In assessing Muniz's flight risk, the Appellate Division was required to consider Muniz's previous criminal record as well as his previous record "in responding to court appearances when required or with respect to flight to avoid criminal prosecution." N.Y. CRIM. PROC. LAW § 510.30(2)(a)(iv), (vi). The record before this Court indicates that Muniz had used four aliases and had been convicted of four felonies prior to the instant offense. Two of Muniz's convictions were of a violent nature, and one of his felony convictions was for an escape charge. The record also reflects that Muniz has had his parole revoked on three occasions. In addition, two bench warrants had been issued for his failure to appear in court as required. Given the gravity of the offenses in his criminal record and that they indicate a potential flight risk, this Court concludes that a rational basis exists for the Appellate Division's denial of Muniz's CPL § 460.50 motion.
Moreover, Muniz's argument that the Appellate Division erred in considering the People's untimely affidavit is also without merit. Courts generally have wide discretion to consider untimely submissions. Cf. United States v. Kirsteins, No. 87-CV-964, 1990 WL 208722, at *2 (Dec. 3, 1990) (using its discretion to consider defendant's untimely affidavit in opposition to a motion for summary judgment). Furthermore, the consideration of the state's untimely affidavit does not change the standard applicable to Muniz's motion. Even without considering the state's submission, the record itself provides adequate support for the denial of Muniz's motion. Accordingly, Muniz cannot prevail on his claim in any event.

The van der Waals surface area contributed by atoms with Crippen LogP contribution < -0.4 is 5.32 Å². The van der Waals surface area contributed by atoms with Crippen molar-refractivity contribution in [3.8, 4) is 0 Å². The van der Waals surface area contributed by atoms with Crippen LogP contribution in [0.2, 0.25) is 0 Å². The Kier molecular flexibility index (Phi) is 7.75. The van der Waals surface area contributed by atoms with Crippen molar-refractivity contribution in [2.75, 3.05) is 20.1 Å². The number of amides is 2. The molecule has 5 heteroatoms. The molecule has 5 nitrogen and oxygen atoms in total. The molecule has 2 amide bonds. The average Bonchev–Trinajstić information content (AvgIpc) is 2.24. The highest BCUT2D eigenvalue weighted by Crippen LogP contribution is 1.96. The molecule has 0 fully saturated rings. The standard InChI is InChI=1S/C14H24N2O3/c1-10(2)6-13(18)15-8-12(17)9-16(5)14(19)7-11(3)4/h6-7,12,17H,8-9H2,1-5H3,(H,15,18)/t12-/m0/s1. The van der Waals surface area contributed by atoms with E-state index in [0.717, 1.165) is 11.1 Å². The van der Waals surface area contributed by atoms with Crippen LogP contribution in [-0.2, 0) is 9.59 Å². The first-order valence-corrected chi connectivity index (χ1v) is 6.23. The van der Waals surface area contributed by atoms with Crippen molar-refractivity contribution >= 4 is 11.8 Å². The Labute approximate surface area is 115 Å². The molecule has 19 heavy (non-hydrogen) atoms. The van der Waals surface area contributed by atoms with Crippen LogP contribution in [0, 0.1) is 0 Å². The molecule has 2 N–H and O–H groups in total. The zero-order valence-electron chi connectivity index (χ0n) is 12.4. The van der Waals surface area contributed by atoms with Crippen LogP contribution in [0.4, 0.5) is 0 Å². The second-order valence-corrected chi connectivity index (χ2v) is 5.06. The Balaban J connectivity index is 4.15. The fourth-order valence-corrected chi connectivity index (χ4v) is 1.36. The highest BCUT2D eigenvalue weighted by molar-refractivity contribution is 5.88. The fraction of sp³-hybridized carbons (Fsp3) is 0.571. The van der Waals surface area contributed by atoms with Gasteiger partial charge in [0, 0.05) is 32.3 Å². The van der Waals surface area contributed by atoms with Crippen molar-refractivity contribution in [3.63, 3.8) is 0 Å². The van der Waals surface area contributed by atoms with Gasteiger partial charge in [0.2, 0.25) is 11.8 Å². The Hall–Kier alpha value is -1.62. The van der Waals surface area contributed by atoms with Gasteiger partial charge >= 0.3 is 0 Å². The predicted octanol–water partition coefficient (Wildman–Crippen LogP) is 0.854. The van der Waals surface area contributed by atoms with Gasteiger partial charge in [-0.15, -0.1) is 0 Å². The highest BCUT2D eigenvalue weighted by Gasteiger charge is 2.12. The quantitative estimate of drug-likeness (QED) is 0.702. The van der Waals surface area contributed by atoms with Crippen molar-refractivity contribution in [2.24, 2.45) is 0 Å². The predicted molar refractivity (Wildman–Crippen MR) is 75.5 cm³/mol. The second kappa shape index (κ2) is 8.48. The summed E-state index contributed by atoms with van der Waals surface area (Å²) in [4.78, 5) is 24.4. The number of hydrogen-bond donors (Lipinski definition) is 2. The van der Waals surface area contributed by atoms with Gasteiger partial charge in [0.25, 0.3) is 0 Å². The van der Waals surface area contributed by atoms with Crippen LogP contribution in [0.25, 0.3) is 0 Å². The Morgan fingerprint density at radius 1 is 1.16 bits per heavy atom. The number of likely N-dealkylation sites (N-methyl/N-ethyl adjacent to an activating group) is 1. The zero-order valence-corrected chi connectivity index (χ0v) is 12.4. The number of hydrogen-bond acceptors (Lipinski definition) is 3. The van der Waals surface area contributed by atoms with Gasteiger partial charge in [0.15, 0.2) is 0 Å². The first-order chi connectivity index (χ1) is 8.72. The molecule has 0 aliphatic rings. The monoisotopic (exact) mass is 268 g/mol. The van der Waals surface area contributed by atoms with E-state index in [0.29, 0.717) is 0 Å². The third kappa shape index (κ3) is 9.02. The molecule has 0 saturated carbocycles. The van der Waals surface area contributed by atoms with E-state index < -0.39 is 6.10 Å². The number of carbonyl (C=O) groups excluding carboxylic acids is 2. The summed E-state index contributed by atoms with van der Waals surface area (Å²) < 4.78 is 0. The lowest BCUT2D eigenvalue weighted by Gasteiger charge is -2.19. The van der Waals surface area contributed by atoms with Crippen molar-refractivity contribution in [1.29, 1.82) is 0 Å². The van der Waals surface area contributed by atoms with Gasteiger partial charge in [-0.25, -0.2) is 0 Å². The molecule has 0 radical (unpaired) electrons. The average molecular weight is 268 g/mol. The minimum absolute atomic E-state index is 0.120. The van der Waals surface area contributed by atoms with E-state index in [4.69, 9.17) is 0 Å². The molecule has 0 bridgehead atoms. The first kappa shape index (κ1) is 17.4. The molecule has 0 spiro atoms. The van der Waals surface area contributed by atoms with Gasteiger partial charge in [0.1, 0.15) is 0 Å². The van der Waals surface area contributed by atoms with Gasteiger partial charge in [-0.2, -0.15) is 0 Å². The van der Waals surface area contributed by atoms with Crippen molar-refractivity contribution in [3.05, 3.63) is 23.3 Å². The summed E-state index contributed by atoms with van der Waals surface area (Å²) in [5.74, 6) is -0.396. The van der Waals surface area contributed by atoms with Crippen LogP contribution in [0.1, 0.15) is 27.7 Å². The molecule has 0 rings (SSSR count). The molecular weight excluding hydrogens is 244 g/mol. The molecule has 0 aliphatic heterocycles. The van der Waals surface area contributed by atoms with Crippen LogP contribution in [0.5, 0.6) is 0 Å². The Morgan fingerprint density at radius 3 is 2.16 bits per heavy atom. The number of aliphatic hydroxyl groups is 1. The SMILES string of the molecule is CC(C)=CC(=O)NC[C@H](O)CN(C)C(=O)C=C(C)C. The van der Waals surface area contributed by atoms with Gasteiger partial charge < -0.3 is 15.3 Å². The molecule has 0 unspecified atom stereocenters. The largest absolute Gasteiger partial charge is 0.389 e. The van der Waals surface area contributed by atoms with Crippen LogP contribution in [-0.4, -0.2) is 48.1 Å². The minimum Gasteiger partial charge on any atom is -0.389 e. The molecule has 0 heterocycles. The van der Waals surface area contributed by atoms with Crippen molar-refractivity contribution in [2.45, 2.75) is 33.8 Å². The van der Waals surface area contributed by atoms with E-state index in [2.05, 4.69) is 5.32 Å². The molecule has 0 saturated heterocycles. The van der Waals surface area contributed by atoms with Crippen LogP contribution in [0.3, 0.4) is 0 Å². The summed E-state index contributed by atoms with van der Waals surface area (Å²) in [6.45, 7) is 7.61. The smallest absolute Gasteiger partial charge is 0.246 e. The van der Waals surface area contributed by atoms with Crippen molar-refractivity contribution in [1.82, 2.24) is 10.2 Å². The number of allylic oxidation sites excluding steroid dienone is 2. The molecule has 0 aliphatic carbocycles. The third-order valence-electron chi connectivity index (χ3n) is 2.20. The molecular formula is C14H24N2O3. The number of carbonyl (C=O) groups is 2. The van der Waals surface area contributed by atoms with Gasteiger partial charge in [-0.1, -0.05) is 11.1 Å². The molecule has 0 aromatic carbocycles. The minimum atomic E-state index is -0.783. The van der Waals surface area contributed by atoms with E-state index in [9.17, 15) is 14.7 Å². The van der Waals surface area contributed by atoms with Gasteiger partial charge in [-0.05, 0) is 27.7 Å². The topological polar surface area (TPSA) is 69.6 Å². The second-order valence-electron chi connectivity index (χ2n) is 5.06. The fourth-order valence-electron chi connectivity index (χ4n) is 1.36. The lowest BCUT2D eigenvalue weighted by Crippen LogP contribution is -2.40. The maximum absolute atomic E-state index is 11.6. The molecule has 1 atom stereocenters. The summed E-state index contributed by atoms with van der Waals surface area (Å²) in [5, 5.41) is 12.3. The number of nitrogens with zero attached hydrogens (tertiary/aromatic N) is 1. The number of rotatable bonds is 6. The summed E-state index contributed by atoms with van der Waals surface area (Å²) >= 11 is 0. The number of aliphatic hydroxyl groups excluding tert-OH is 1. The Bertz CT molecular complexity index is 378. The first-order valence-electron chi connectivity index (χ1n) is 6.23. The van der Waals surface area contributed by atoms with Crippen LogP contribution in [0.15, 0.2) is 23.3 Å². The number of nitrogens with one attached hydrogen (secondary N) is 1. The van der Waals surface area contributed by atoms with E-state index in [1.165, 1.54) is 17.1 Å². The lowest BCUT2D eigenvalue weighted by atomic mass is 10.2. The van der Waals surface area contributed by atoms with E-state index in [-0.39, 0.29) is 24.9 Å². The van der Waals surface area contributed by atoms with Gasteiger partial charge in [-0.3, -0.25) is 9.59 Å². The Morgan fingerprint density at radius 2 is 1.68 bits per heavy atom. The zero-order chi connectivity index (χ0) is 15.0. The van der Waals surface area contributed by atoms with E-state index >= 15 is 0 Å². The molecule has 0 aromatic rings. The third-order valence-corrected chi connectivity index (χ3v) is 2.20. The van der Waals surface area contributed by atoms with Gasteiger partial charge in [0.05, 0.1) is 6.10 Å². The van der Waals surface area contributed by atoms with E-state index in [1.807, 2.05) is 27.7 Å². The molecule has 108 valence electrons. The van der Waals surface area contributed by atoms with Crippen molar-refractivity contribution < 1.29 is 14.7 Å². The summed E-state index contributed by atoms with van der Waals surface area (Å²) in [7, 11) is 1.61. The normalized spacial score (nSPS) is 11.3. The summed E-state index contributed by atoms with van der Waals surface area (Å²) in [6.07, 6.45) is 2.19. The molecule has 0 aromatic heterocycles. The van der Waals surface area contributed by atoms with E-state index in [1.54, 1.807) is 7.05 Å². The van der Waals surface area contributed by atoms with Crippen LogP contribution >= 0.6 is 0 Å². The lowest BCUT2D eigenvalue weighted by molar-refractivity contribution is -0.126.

Muniz is not entitled to relief on any ground raised in his Amended Petition.
IT IS THEREFORE ORDERED THAT the Amended Petition under 28 U.S.C. § 2254 for a Writ of Habeas Corpus is DENIED.
IT IS FURTHER ORDERED THAT the Court declines to issue a Certificate of Appealability. 28 U.S.C. § 2253(c); Banks v. Dretke, 540 U.S. 668, 705 (2004) ("To obtain a certificate of appealability, a prisoner must demonstrat[e] that jurists of reason could disagree with the district court's resolution of his constitutional claims or that jurists could conclude the issues presented are adequate to deserve encouragement to proceed further.'" (quoting Miller-El, 537 U.S. at 327)). Any further request for a Certificate of Appealability must be addressed to the Court of Appeals. See FED. R. APP. P. 22(b); 2D CIR. R. 22.1.
The Clerk of the Court is to enter judgment accordingly.